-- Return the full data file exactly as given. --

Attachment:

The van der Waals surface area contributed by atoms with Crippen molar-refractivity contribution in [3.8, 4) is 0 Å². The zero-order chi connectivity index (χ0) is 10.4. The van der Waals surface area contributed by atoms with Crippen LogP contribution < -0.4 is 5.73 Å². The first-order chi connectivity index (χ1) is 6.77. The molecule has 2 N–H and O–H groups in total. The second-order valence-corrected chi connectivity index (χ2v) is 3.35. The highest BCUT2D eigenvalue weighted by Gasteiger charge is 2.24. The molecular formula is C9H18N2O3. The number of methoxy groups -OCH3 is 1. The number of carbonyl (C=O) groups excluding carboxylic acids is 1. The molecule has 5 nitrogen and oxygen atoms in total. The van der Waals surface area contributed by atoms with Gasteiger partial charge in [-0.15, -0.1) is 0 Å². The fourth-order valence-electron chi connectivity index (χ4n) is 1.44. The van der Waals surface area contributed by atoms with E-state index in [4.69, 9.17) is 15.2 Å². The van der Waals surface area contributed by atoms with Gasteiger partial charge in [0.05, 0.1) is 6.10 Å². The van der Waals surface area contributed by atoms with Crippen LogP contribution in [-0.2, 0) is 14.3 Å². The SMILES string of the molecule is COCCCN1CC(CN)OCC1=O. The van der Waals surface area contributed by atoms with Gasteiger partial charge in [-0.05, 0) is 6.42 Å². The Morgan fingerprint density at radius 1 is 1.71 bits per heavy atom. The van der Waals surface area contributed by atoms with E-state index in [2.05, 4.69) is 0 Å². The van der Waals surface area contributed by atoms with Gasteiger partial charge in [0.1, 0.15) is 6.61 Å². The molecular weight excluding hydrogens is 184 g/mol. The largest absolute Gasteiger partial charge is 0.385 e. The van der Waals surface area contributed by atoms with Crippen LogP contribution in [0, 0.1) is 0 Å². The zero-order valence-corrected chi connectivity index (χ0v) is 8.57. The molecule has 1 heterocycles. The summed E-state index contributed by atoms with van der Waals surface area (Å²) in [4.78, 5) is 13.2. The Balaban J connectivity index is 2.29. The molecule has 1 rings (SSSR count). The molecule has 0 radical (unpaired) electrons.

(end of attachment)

The van der Waals surface area contributed by atoms with Crippen molar-refractivity contribution in [3.8, 4) is 0 Å². The zero-order chi connectivity index (χ0) is 10.4. The van der Waals surface area contributed by atoms with Crippen LogP contribution < -0.4 is 5.73 Å². The first-order chi connectivity index (χ1) is 6.77. The molecule has 2 N–H and O–H groups in total. The second-order valence-corrected chi connectivity index (χ2v) is 3.35. The highest BCUT2D eigenvalue weighted by Gasteiger charge is 2.24. The molecular formula is C9H18N2O3. The number of methoxy groups -OCH3 is 1. The number of carbonyl (C=O) groups excluding carboxylic acids is 1. The molecule has 5 nitrogen and oxygen atoms in total. The van der Waals surface area contributed by atoms with Gasteiger partial charge in [-0.15, -0.1) is 0 Å². The fourth-order valence-electron chi connectivity index (χ4n) is 1.44. The van der Waals surface area contributed by atoms with E-state index in [4.69, 9.17) is 15.2 Å². The van der Waals surface area contributed by atoms with Gasteiger partial charge in [0.05, 0.1) is 6.10 Å². The van der Waals surface area contributed by atoms with Crippen LogP contribution in [-0.2, 0) is 14.3 Å². The SMILES string of the molecule is COCCCN1CC(CN)OCC1=O. The van der Waals surface area contributed by atoms with Gasteiger partial charge in [-0.05, 0) is 6.42 Å². The Morgan fingerprint density at radius 1 is 1.71 bits per heavy atom. The van der Waals surface area contributed by atoms with E-state index in [2.05, 4.69) is 0 Å². The van der Waals surface area contributed by atoms with Gasteiger partial charge in [0.1, 0.15) is 6.61 Å². The molecular weight excluding hydrogens is 184 g/mol. The largest absolute Gasteiger partial charge is 0.385 e. The van der Waals surface area contributed by atoms with Crippen LogP contribution in [0, 0.1) is 0 Å². The zero-order valence-corrected chi connectivity index (χ0v) is 8.57. The molecule has 1 heterocycles. The summed E-state index contributed by atoms with van der Waals surface area (Å²) in [4.78, 5) is 13.2. The Balaban J connectivity index is 2.29. The molecule has 1 rings (SSSR count). The molecule has 0 radical (unpaired) electrons.